While hype for Pokemon Sun and Moon continues to build, many of us can’t help but contemplate the competitive potential of some of the newly revealed Pokemon. It’s difficult to tell where every new Pokemon will end up in terms of viability, especially without knowing what kind of stats these new Pokemon will have. However, there is something we do know about every newly announced Pokemon, and that would be their abilities! From the looks of it, Generation 7 is promising to add some fascinating abilities to the game, which will have even more fascinating implications for the league format!

If it wasn’t Mimikyu’s design that immediately captured your heart, its new ability should have at least raised some eyebrows. Mimikyu’s ability Disguise, as many people have pointed out, means that it basically has an automatic Substitute that does not require setup. So what could this potentially mean?

Well unlike normal substitutes, we can assume that Mimikyu will actually be safe from sound moves. It’s also likely that Infiltrator will not bypass Mimikyu’s Disguise either, since apparently Mimikyu’s Disguise saves it from “any hit” once. If taken literally, Mimikyu has an awesome ability overall; but it’s not exactly perfect. Taken literally, a -6 Mud Slap or a +6 Gunk Shot would both break Mimikyu’s Disguise, since they both qualify as being “any hit”. That’s the way I interpret it, at least. In other words, you have to play safely around switching in Mimikyu safely in order to keep its Disguise intact. Slow Volt Switchers or U-turners would probably fit exceptionally well on a team with this little guy.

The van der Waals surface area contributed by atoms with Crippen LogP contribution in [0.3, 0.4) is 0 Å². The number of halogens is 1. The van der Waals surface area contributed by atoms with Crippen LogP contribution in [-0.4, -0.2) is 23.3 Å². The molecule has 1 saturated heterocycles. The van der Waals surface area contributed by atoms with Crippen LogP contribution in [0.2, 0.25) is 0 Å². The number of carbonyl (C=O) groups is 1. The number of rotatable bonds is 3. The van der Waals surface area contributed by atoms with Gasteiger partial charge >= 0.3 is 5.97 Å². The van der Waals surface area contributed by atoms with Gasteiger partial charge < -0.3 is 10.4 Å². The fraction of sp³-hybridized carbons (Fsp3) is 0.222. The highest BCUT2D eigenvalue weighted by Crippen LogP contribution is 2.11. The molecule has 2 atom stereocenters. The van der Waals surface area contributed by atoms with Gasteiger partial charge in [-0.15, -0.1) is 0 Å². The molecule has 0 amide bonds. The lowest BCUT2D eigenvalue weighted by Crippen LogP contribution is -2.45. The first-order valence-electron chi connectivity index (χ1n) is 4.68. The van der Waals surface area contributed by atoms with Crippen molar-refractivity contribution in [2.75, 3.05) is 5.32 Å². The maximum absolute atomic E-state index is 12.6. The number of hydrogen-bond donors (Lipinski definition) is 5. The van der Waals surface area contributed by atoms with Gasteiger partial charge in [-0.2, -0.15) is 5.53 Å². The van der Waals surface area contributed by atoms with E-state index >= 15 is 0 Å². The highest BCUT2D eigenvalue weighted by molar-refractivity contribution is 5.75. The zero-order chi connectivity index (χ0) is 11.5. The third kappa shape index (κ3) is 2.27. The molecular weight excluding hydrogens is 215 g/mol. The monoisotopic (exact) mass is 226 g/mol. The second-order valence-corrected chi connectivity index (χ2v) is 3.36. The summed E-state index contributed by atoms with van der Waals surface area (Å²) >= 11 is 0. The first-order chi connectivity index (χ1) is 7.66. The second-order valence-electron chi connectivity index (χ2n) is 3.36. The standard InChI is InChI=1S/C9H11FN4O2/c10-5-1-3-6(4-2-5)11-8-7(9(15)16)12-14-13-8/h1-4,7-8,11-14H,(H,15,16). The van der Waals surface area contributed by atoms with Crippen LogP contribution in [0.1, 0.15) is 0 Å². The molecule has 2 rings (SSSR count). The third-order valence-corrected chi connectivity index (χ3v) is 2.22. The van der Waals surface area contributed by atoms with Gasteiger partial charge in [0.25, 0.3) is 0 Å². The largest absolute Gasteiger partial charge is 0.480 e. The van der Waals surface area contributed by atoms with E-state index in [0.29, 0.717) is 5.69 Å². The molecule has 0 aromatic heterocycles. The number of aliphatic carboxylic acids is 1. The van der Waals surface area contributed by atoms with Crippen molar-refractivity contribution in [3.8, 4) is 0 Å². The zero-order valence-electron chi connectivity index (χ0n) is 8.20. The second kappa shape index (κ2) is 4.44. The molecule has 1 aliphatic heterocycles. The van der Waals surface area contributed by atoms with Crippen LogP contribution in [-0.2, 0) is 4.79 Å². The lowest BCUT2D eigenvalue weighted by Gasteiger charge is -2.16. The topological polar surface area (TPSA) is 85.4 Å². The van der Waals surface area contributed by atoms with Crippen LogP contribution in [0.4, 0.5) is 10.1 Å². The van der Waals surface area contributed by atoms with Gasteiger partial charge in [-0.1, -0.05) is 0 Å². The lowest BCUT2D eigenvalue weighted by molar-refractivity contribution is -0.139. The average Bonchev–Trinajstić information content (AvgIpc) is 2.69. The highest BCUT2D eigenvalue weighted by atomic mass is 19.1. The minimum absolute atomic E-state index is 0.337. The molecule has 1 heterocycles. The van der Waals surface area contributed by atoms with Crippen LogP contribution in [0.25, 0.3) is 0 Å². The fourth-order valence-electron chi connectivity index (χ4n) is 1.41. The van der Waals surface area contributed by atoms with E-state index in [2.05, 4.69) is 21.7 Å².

Disguise still gives Mimikyu lots of options depending on what kind of moves it gets. The English and Japanese trailers don’t give us much to go off of, since it only appears to use a move that resembles Night Slash. But that’s where speculation comes in! If it falls in line with its fellow Ghost and Fairy brethren, we can assume Mimikyu’s stats will likely be centralized in Special Defense and Special Attack. With that being said, Mimikyu could potentially be a great Calm Mind sweeper if it gets access to it, since it would be able to avoid damage once and get a free Calm Mind or potentially some other boosting move. Ghost and Fairy STAB is nothing to sneeze at offensively either. If Mimikyu turns out to be a physical attacker or if it has mixed offenses, I could definitely see Mimikyu running Play Rough, Shadow Claw, or Shadow Sneak. Shadow Sneak might be particularly useful, since Fairy and Ghost types also tend to be some of the slowest types in the game, statistically speaking.